Finally, watch out for a little-known tax trap. If the sales price of your property (other than farm property or personal property) exceeds $150,000, interest must be paid to the government on the deferred tax to the extent that your outstanding installment receivables exceed $5 million.

Thursday, 2 Jun 2016 | 9:26 AM ET

It looks so easy on TV. Buy a bargain-basement house, pull up some nasty carpet, re-tile the bathroom, paint away the wall stains and sell it for a hefty profit.

It’s not, however, all those popular shows that are driving the flipping market today. It’s pure and simple prices — and profit. There is a severe lack of good quality, turn-key homes for sale, and that has created a seller’s market across the nation, even for those reselling homes.

After cooling off in 2014, home flipping is on the rise again — its share of all home sales is up 20 percent in the first three months of this year from the previous quarter and up 3 percent from the same period a year ago, according to a new report from RealtyTrac, which defines a flip as a property bought and resold within a 12-month period.

While flipping today is nothing like it was during the housing boom a decade ago, when investors used risky mortgages, it is reaching new peaks in 7 percent of the nation’s metro markets, including Baltimore, Buffalo, New Orleans, San Diego and even pricey Seattle.

Dana Rice, real estate agent and home flipper, at her latest project in Bethesda, Maryland, a very small colonial, within walking distance to shops and Metro.

Diana Olick | CNBC
Dana Rice, real estate agent and home flipper, at her latest project in Bethesda, Maryland, a very small colonial, within walking distance to shops and Metro.

“While responsible home flipping is helpful for a housing market, excessive and irresponsible flipping activity can contribute to a home price pressure cooker that overheats a housing market, and we are starting to see evidence of that pressure cooker environment in a handful of markets,” said Daren Blomquist, senior vice president at RealtyTrac.

That’s because flippers today largely use cash — 71 percent did in the first quarter of this year. Compare that to just 27 percent who used cash at the height of the housing boom. That helps keep most flippers conservative, but it also exacerbates the problems for entry-level homebuyers, who are facing one of the tightest housing markets in history. They simply can’t compete against all-cash buyers.

Usually flippers look for distressed properties either in the foreclosure process or already bank-owned. These are not always listed on public sale sites. There are fewer of those today, so flippers are moving to the mainstream market, creating that new pressure.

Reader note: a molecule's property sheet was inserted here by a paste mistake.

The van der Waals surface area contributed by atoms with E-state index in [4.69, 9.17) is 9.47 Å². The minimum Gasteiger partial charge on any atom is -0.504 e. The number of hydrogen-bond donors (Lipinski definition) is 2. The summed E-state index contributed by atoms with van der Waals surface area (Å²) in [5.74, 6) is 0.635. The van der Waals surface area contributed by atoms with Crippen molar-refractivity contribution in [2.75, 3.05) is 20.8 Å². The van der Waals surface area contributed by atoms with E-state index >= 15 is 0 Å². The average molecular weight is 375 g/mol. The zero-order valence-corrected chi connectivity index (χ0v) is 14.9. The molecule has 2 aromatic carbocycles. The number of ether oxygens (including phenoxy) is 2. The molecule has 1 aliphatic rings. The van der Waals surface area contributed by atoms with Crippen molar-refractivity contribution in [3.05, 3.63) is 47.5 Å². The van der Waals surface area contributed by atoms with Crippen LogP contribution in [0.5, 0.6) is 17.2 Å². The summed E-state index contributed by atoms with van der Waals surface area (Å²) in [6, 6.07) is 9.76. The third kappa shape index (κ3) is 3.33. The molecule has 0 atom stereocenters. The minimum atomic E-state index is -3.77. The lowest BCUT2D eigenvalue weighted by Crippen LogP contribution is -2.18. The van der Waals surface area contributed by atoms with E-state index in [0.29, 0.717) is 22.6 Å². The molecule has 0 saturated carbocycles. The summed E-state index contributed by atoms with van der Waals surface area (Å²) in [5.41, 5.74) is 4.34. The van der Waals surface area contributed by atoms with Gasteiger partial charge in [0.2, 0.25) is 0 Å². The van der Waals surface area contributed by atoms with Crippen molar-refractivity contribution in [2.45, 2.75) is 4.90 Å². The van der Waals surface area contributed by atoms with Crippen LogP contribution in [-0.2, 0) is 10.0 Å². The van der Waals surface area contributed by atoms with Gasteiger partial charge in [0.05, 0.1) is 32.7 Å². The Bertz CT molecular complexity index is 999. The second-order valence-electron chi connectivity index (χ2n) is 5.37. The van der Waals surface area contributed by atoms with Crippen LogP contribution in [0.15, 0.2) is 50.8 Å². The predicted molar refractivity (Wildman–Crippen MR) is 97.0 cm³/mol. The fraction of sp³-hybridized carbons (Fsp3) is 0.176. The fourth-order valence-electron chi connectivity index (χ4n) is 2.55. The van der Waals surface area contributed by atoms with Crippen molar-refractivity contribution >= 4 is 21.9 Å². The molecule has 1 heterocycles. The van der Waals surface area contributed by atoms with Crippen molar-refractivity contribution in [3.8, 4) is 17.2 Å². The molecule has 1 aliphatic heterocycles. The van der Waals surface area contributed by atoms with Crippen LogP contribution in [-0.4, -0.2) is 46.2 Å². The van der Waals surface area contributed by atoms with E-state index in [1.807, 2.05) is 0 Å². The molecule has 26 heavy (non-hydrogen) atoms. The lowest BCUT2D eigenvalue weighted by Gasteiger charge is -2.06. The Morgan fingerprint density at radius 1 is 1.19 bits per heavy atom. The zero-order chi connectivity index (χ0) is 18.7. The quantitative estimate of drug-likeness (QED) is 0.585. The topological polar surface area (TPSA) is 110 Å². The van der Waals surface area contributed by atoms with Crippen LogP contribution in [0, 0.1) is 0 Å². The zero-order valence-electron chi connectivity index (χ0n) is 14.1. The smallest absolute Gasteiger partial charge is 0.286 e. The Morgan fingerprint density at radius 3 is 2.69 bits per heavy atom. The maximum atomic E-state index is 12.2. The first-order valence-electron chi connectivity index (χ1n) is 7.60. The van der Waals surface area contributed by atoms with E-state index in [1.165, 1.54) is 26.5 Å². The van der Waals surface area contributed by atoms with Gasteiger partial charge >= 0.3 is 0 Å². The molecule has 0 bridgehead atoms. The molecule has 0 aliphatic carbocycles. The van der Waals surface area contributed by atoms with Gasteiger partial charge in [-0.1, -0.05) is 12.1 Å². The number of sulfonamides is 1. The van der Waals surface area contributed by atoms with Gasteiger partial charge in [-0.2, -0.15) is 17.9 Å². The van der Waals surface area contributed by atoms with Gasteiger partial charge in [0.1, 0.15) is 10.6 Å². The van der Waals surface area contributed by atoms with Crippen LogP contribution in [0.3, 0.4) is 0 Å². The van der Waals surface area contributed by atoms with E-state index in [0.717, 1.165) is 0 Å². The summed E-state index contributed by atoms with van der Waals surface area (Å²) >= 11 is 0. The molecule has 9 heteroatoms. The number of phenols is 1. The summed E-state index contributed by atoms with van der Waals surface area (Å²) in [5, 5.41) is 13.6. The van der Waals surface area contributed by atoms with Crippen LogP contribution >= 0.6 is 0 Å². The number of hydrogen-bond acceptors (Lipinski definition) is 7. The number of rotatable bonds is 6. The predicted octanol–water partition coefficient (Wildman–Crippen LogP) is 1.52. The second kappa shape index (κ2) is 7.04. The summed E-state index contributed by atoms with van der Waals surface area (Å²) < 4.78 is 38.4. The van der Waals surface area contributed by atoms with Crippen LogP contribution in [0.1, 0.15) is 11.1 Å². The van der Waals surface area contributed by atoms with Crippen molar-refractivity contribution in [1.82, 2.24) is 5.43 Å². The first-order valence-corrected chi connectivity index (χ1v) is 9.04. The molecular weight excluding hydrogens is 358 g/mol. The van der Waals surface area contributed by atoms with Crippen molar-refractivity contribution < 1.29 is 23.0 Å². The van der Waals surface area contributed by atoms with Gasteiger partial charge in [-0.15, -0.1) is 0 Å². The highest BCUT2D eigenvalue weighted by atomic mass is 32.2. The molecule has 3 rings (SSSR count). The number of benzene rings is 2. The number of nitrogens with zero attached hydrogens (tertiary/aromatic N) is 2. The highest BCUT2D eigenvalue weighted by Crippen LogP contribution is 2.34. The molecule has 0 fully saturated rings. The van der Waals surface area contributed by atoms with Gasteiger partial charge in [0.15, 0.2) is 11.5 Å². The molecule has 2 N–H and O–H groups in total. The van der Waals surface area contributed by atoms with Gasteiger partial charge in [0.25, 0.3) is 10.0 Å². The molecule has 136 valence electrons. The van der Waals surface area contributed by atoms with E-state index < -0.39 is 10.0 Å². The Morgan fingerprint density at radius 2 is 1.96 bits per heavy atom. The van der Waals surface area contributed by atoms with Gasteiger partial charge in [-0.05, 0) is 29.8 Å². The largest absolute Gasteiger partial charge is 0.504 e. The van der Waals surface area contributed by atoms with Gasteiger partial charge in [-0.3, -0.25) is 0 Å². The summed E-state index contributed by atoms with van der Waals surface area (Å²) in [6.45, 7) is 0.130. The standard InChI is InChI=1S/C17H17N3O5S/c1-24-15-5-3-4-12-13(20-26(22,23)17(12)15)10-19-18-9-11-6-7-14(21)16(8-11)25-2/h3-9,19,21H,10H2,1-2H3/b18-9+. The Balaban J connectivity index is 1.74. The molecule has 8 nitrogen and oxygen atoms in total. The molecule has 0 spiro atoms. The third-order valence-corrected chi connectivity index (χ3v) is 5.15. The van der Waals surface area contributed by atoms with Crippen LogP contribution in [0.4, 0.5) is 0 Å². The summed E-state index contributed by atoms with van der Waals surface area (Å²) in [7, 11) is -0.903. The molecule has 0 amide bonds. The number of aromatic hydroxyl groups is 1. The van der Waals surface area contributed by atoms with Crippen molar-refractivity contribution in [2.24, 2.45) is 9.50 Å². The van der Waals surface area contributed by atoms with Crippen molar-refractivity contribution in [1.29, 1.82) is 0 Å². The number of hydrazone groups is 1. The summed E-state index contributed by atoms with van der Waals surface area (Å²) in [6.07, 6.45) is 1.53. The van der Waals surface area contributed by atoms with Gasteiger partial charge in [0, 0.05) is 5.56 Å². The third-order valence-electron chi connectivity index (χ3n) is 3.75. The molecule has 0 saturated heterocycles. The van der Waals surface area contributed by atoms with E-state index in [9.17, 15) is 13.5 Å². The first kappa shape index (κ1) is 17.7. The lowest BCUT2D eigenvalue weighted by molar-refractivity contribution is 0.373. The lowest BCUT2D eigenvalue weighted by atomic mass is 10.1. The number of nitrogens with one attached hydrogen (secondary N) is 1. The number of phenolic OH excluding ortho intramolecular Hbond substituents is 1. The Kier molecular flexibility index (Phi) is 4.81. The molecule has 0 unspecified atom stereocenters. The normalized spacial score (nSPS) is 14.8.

“A telltale sign is when flippers are acquiring properties at or close to full market value. Those markets are so competitive that even the off-market properties flippers are looking to buy are not selling at much of a discount — and there may be very few distressed properties available,” said Blomquist.

Examples of these markets include San Antonio, where Blomquist says flippers are actually purchasing at a 7.8 percent premium above estimated full market value, as well as Austin, Texas; Salt Lake City; Naples, Florida; Dallas and San Jose, California.

Despite the premium to buy, flippers are still seeing growing gains in profit. Home flippers realized an average gross profit of more than $58,000 in the first quarter of this year, the highest since the third quarter of 2005, according to RealtyTrac.

Real estate agent Dana Rice and her husband flip houses in the tony D.C. suburb of Bethesda, Maryland. Prices there are well above the national median, and there are few distressed properties. Instead, they target old, small fixer-uppers. Even those command a hefty purchase price up front, but they can also offer big rewards.

“I didn’t want a teardown. There is so much character in this part of Bethesda,” said Rice. “I don’t think that everybody wants a brand new build. There is a hole in the market because not everyone wants to do a renovation. If you put a little bit of effort in, these numbers can be huge.”

Rice purchased her latest project, a very small colonial, within walking distance to shops and Metro, for $680,000. She expects to put half a million dollars into the renovation, adding both square footage and high-end finishings; she is confident that in this competitive market she will see an 18-25 percent return on investment.

“It’s like birthing a baby. … If you’re overpriced, you’re dead in the water.” -Dana Rice, real estate agent and home flipper